Sunday, August 15, 2010

Getting The Lead, And The Apple, Out

The independently owned and operated Tophets we endure from time to time, or even more or less constantly, are there by invitation only, invitations hurried along, no doubt, by fear or befuddled wonderment at mortal mind's many kaleidoscopic spectacles and seamy sideshows.

There are probably times when we wonder, like King George III of England when confronted with an apple dumpling, "how, how the devil got the apple in?" [His fluency in English was never a strong suit.] ("Historic Side-Lights", Howard Payson Arnold) If the porters at the door of our consciousnesses are snoozing instead of watching we are going to be admitting a sinister gallimaufry of undeveloped negatives (in more senses than one). Once past the dozing porters they go to our mental dark rooms, where they are developed (again, possibly in more senses than one) and then "voila" [sorry about the missing accent grave, LowlyWise] or, more precisely, "quelle horreur!" Some are even sent to the enlarger, and the Gulliver's disgust at the sight of the Brobdingnagians is small beer compared to those enlarged and unwelcome horrors. By then, however, mortal mind has run up its Jolly Roger and we bitterly rue our failure to post a diligent watch.

The rudely awakened or startled student of Christian Science may be tempted at such a juncture to "floor it", to flee in a squeel of smoking tires from the pestilential Blackbeard (I know, he was a pirate, not a NASCAR driver.) , after the manner of the person Stephen Leacock describes who "flung himself upon his horse and rode madly off in all directions", but sedulous, consecrated, and patient study and prayer are needed, not a frantic Nathan's Famous gorging to make up for lost time. Better to post a dedicated doorman and then add a solid plank a day to our bridge from matter to Spirit than be forced to attempt a leap in unsure, unseemly, and Skivvied hasted over the frightful chasm we ourselves have occasioned.

19 comments:

Phoenix, AZ said...

This one, though dazzingly written, might be better for your learned brethren, though I will say, when I look up about half a dozen words, am going to be better educated!

Anonymous said...

I usually read your entries more than once to get the full thing, but this one will take extra readings. Fascinating!

Arizona regular said...

Well done, Professor!

NYC said...

Really enjoyed reading this. Quite well written, as yours usually are.

L. R. said...

Here you go, sending me to the dictionary again. Perhaps one of your well-read readers can tell the rest of us what certain words and phrases mean.

From New England said...

Afternoon Christian,
A thoroughly enjoyable read. And I laughed at the poor King's question about the apple. No, English was apparently not his strong point.

LowlyWise said...

The missing accent grave (Alt+0224) is forgiven, since I will forgive anything that gives me a laugh--and this essay elicited four. Comedy, humor and wit make distances between our minds and the object perceived, so why not treat the monstrosities developed (in more ways than one) in the mental darkrooms as comic? Then, when we have to get down to the dead seriousness that underlies the comedy (like Hermia's choice between untenable marriage and exile in Midsummer Night's Dream) the distancing will afford a truer perspective and consequent ability to deal with what the somnolence of the porters has allowed to grow.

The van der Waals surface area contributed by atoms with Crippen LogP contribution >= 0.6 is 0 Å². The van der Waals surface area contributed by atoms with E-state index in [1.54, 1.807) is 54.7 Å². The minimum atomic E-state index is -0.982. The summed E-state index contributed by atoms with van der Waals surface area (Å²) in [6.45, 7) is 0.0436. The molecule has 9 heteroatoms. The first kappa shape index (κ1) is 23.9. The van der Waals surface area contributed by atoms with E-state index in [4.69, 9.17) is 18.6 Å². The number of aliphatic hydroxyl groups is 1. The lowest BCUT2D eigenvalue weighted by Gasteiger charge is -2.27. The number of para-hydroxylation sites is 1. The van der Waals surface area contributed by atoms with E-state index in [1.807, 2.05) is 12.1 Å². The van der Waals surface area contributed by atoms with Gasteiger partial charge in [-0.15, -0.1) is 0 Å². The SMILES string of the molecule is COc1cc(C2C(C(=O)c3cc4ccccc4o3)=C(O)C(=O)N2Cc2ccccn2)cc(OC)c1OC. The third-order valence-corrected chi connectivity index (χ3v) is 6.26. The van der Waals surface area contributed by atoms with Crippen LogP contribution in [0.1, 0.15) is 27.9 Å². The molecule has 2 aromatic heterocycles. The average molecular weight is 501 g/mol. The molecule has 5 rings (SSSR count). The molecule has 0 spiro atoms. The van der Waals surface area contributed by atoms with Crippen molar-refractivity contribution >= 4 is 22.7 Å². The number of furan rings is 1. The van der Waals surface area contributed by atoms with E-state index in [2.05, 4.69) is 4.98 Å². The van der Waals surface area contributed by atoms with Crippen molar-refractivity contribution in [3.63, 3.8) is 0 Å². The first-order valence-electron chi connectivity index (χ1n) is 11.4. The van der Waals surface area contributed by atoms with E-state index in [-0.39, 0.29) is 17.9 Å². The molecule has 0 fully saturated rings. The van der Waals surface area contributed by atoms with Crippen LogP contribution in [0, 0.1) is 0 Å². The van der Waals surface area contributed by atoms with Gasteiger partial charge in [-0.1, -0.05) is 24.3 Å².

California CS said...

Our Leader says that academics of the right sort are desirable (my words) and I would say you have this covered, Christian.

Thanks! said...

A fresh and delightful way you have, English professor, of putting your metaphysical musings into essays.

Midwest said...

Don't know what the heck a Tophet is (must look it up) but did enjoy this blog posting.
Thanks!

P.S. said...

I'm back. Consulted my dictionary and found that tophet is a Jewish word meaning something painful or uncomfortable, in other words, hell.

Anonymous said...

You do keep trying to tell your readers that demonstrating divine Science is no easy thing. This is good, as it counteracts the false impression too many CS's have that all they need is a sweet little truth from the textbook and presto, all is done. Does take much more than this, I am finding.

Cambridge said...

Good job, Christian!

Helen said...

I really do get a lot out of your writing. You are a blessing to our Cause for sure.

Anon...for now said...

Always enjoy seeing what titles you come up with. Can we imagine seeing these in the periodicals? I don't think so.
Such originality!

Hartford, CT said...

Dear Christian,
From time to time, I just have to say thank you for all the giving you are doing. Imagine how many out here are being inspired and instructed by your essays.

London said...

You must speak French, Christian. Not familiar with the word "gallimaufry", am I spelling it right, but anyway, one more to look up.
Enjoy your little offerings,

Anonymous said...

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C. W. - Oregon said...

Dear Christian Scientist:
Keep using your writing talent for this Cause we love. We need you!